Diverse ways of grading for a diverse education

I was graded for my homework and exams from primary school to PhD courses all the time, but this is the first time I sit down and think carefully about what grading brings to me. As grown up in China, I was evaluated by “numbers” for almost all of my academic work and I paid attention to these “numbers” heavily since they decide whether I can go to a better middle school, a better high school and finally a better college. Like most Chinese students, I was trained to grasp those “exam skills” to grab more points in exams, even though what I wrote did not make sense to myself sometimes. Every time after an exam, there are always some students go to argue their score with teachers, which really looks like a bargain in grocery store. Although many educators in China advocate education reform for years, our education system still rely on grading for college admission since students have such a diverse background and grading is a relatively “fair” way to evaluate each student’s ability. However, after students are enrolled in college, teachers and students still too focus on the scores to neglect their motivations and goals for learning. For example, teachers only tell students their scores of final exam, but they rarely send out right answers to students or explain those questions after exam, which is really ridiculous in education.

I also ask myself: do I have an experience of learning without grading? The answer is yes. I attended a writing class when I was in middle school to improve my writing skills. The class only had around 10 students and we met once a week at weekend. The teacher gave us a lecture each week and then asked us to write a composition as assignment. However, we never had exams and this teacher never grading our composition. Instead, he only wrote comments and gave suggestions in the part that he thought we need to improve. He also never compared each other’s work because he thought each of us had our own style, but he would like us to share our compositions to each us and to learn from each other. In this way, we did not feel any pressure about this class and each of us was highly involved in this class since everyone was praised by the teacher each week for the good part in their work and inspired by the comments to improve the weak part in their writing. This case also reminds me of Ken’s video (how to escape the education death valley) we watched last week. Education should be a diverse environment, each student had his/her own characteristic/background and each of them should be educated based on his/her characteristic. Rather than simply evaluate students’ work by numbers, teachers should help students to find out their advantage and weak points in a subject and encourage them to improve their weak parts. It may be more helpful if teachers can stimulate student’s learning interests by forming a “friendly” competition in class, encouraging students to pump out different thoughts without worrying to lose their points, and guide students to focus on the knowledge itself rather than their performance in one exam.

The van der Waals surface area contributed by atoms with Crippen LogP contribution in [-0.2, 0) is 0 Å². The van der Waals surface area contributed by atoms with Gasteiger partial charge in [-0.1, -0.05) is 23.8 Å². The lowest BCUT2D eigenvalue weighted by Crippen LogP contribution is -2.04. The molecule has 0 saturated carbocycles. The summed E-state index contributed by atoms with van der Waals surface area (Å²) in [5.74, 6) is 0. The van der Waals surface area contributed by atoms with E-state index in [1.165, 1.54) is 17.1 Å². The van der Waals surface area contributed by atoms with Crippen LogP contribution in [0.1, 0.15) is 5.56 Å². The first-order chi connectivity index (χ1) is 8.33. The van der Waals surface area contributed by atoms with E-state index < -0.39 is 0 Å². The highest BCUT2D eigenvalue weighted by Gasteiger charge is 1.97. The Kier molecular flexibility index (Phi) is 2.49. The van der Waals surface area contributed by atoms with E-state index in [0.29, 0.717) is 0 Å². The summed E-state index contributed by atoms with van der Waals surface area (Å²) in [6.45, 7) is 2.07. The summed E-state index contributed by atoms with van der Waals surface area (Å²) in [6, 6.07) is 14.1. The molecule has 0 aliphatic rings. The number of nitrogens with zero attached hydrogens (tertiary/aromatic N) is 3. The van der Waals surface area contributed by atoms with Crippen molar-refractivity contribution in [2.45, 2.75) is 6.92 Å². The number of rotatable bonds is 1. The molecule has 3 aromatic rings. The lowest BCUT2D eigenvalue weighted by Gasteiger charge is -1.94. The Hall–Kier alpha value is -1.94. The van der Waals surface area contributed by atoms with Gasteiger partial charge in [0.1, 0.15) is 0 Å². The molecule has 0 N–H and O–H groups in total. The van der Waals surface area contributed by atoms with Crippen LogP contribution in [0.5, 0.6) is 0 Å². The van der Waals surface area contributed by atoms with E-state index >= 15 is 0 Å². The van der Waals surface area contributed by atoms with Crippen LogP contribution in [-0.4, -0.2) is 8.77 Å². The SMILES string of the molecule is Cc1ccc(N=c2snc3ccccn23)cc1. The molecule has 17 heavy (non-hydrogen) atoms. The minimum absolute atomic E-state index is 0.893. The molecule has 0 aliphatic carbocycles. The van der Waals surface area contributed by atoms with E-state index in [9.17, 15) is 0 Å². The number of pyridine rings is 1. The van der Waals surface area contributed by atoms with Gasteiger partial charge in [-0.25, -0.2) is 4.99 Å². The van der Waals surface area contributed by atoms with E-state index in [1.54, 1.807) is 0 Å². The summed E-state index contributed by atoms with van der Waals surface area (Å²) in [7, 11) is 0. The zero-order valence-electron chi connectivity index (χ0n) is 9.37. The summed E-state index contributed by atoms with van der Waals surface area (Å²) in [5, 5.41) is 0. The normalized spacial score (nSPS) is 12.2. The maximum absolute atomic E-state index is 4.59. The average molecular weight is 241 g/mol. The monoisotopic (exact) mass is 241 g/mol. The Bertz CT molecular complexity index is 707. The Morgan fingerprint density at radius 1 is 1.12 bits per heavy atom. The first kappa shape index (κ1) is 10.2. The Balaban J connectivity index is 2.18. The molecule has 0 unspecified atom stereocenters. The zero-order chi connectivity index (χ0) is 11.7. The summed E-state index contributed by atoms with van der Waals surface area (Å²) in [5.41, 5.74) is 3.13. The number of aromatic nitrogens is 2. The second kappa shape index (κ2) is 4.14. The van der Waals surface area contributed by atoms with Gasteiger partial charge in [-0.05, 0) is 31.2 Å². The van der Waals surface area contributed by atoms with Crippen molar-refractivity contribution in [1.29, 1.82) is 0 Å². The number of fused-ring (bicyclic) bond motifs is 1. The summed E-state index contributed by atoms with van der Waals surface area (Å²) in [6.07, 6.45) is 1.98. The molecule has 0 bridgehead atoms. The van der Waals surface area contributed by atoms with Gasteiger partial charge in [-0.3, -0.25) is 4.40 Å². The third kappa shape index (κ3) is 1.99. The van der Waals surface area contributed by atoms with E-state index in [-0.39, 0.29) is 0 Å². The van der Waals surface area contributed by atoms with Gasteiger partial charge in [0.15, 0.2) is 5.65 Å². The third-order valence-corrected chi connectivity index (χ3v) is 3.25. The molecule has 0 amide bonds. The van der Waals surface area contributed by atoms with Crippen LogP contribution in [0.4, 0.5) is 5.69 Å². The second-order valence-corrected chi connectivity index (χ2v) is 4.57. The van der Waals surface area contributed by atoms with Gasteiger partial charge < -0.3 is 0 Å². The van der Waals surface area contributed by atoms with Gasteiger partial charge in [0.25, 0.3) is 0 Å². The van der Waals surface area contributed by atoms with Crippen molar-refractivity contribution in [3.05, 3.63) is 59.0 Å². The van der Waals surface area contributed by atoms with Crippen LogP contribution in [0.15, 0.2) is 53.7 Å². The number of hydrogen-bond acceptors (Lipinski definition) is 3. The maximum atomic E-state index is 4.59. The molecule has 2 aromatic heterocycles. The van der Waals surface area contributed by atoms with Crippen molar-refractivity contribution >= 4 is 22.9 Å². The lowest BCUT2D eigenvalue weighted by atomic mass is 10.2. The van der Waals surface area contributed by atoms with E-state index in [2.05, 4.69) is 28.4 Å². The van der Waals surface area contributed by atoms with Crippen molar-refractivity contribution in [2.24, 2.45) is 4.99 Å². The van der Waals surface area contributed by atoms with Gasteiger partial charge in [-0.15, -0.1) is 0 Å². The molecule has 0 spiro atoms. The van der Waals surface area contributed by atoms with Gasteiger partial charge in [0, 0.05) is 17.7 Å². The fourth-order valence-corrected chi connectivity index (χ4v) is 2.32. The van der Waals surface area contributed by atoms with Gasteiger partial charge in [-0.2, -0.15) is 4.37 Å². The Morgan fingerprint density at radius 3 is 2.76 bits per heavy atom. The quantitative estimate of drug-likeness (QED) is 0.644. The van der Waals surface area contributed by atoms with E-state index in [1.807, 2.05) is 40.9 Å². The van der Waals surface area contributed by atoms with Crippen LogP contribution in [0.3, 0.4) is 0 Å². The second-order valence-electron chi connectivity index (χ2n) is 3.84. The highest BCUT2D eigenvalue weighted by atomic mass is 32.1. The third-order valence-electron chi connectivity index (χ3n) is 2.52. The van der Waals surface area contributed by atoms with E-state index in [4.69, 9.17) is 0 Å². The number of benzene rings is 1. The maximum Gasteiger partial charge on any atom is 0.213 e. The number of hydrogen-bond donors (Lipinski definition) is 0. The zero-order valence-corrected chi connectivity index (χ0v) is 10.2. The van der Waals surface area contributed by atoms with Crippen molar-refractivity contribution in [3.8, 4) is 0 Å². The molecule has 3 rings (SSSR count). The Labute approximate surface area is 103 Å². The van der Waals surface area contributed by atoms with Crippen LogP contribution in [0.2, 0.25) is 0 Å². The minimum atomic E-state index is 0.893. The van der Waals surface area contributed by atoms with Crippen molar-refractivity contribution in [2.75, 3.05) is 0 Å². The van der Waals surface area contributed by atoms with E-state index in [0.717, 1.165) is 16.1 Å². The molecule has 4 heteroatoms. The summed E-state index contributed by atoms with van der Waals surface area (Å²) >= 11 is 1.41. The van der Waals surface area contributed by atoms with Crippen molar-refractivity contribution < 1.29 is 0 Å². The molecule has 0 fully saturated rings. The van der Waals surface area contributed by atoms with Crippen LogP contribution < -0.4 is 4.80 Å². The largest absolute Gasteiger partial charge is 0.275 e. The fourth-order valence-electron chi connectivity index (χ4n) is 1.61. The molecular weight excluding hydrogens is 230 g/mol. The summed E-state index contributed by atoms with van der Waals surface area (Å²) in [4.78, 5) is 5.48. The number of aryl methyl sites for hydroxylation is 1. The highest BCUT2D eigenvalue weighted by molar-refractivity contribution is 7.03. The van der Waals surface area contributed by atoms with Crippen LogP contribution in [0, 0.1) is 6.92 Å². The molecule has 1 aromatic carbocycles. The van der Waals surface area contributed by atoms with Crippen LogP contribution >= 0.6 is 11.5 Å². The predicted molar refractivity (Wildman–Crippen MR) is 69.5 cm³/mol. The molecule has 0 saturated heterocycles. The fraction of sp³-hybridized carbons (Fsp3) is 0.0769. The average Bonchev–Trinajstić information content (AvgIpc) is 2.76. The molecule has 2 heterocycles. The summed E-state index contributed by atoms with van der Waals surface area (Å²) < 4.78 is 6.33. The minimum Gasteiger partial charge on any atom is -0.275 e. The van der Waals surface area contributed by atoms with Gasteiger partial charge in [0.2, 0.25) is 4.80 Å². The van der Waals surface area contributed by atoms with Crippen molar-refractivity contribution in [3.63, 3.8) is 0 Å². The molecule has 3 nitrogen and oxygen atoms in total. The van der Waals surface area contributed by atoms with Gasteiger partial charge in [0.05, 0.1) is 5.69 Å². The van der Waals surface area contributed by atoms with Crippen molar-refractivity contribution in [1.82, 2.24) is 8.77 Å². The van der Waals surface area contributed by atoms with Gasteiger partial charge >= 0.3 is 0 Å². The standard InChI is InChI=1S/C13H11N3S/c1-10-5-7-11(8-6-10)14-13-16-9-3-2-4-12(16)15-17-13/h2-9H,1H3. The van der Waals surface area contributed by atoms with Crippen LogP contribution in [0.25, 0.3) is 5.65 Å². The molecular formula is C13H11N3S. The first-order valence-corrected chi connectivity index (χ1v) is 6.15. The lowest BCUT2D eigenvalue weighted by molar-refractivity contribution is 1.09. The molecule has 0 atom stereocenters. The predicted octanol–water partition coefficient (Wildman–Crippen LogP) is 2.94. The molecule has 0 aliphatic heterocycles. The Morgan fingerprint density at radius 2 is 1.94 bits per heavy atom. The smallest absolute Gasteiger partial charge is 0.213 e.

4 thoughts on “Diverse ways of grading for a diverse education

  1. This is the ideal situation, that a student is intrinsically motivated to learn in a safe and non-graded environment. It is interesting to see the rigid nature that scores have in China.

    Does this reduce the student to a number? While it can allow for a cross-comparision of students for admission, what does it say about the individual? What about that writing class stuck with you the most?

    The absence of pressure- the avoidance of failure. This is a psychological issue, success-seeking or failure avoidance. Often poorer performance is seen in failure avoidance.

    So the final question is: is social inertia or a stigma against the absence of grades acceptable excuse for why we still have them?

  2. First, I’m also from China, so I totally agree with your comments about education in China. Grade is important for some classes. If the class just need the students to memorize some facts or basic knowledge, grade is the most effective way to evaluate how much the student learned. However, the problem in China is that the teacher take this to an extreme. This is only convenient for teachers but is not helpful for students.

  3. I really appreciate your reflections on the writing class, and on how that experience helped you realize that learning can be more rewarding and valuable when process, context and interaction get more weight than a test score or grade. Whether you end up teaching in China or elsewhere, I hope you have the opportunity to develop a pedagogy that empowers students to learn in the ways you found so rewarding in the writing class.

  4. A really interesting post. What I’ve come to realize is that the end goal of any educational system usually determines whether grading will be unhealthily emphasized or not. I believe that China, like most high tech nations have a high demand for skilled workers who can understand a process and work with little intellectual and innovative inputs. In other words, training in a particular field is geared to working in that industry and not invention.

Leave a Reply

Your email address will not be published. Required fields are marked *